Could Parkinson’s Disease Be Linked to Low-Fat Dairy?

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by Wendy Henderson |

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A recent report has suggested that the consumption of low-fat dairy products could increase a person’s risk of developing Parkinson’s disease. The research team from the Harvard T.H. Chan School of Public Health in Boston analyzed data from more than 80,000 woman and 48,000 men over the course of 25 years. According to a report in Medical News Today, researchers found that those who had more than three portions of low-fat or skim dairy produce such as milk, yogurt, ice cream or cheese, were 39 percent more likely to develop the neuromuscular condition than those who consumed less than one a day.

MORE: Is Parkinson’s disease triggered by a protein in the stomach?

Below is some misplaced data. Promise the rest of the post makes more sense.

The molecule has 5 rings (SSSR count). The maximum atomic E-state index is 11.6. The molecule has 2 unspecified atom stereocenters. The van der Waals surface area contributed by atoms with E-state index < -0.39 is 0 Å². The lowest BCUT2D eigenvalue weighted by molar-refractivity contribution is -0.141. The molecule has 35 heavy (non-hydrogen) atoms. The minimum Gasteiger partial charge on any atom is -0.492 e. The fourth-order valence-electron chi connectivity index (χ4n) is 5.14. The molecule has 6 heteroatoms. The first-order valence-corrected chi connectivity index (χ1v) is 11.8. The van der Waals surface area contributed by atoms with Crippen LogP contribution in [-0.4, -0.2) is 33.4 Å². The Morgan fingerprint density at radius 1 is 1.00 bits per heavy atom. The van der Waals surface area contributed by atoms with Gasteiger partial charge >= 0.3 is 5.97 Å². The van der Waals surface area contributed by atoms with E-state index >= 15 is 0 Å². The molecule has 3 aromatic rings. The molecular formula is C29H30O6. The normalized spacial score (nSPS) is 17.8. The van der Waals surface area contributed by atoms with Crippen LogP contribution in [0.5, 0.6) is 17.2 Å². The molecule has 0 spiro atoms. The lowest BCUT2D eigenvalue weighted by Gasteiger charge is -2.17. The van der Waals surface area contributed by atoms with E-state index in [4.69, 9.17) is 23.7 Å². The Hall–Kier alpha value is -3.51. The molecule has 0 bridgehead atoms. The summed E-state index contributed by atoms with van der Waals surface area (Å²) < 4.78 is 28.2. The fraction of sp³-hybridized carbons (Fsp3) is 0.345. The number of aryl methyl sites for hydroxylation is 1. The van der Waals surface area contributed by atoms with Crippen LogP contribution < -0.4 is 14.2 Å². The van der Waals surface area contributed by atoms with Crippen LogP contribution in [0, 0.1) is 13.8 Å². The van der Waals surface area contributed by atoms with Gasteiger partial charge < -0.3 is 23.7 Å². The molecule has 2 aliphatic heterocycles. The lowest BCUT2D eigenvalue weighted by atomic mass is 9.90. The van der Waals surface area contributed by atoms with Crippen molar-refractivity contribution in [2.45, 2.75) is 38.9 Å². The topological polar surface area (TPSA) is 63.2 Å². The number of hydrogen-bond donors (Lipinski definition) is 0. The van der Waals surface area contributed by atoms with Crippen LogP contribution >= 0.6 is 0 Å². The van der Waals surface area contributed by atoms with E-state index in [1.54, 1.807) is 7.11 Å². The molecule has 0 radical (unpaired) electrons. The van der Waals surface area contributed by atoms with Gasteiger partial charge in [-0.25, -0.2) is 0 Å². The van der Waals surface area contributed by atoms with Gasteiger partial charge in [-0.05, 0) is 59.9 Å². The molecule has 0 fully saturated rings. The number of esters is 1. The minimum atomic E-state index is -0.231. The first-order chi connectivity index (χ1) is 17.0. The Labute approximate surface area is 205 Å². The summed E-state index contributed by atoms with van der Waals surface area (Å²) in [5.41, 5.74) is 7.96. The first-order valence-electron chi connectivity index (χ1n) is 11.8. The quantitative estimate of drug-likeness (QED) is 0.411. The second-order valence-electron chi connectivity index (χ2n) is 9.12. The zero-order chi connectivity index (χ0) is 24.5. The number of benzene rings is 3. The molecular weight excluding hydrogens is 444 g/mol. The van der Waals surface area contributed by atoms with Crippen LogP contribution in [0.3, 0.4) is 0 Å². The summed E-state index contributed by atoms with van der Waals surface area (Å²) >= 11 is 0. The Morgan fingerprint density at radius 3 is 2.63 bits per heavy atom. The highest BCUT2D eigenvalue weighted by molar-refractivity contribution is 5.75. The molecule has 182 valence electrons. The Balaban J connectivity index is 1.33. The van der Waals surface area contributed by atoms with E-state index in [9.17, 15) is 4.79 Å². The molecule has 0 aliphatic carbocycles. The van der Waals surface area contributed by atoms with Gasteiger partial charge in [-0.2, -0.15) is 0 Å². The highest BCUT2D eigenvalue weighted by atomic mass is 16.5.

The participants of the study were required to fill in a questionnaire every two years about their health and one every four years about their diet. The information showed that those who consumed low-fat dairy products more than once a day were more at risk of developing Parkinson’s disease.  According to a report on, eating full-fat versions of dairy didn’t affect the risk factor for the disease.

The overall risk of developing Parkinson’s disease is still very small, even if you do consume low-fat dairy products. The study found that just 1 percent of people who ate more than three portions of low-fat dairy a day in the study went on to develop Parkinson’s disease.

MORE: How Parkinson’s disease affects your body.

Parkinson’s News Today is strictly a news and information website about the disease. It does not provide medical advice, diagnosis or treatment. This content is not intended to be a substitute for professional medical advice, diagnosis, or treatment. Always seek the advice of your physician or another qualified health provider with any questions you may have regarding a medical condition. Never disregard professional medical advice or delay in seeking it because of something you have read on this website.

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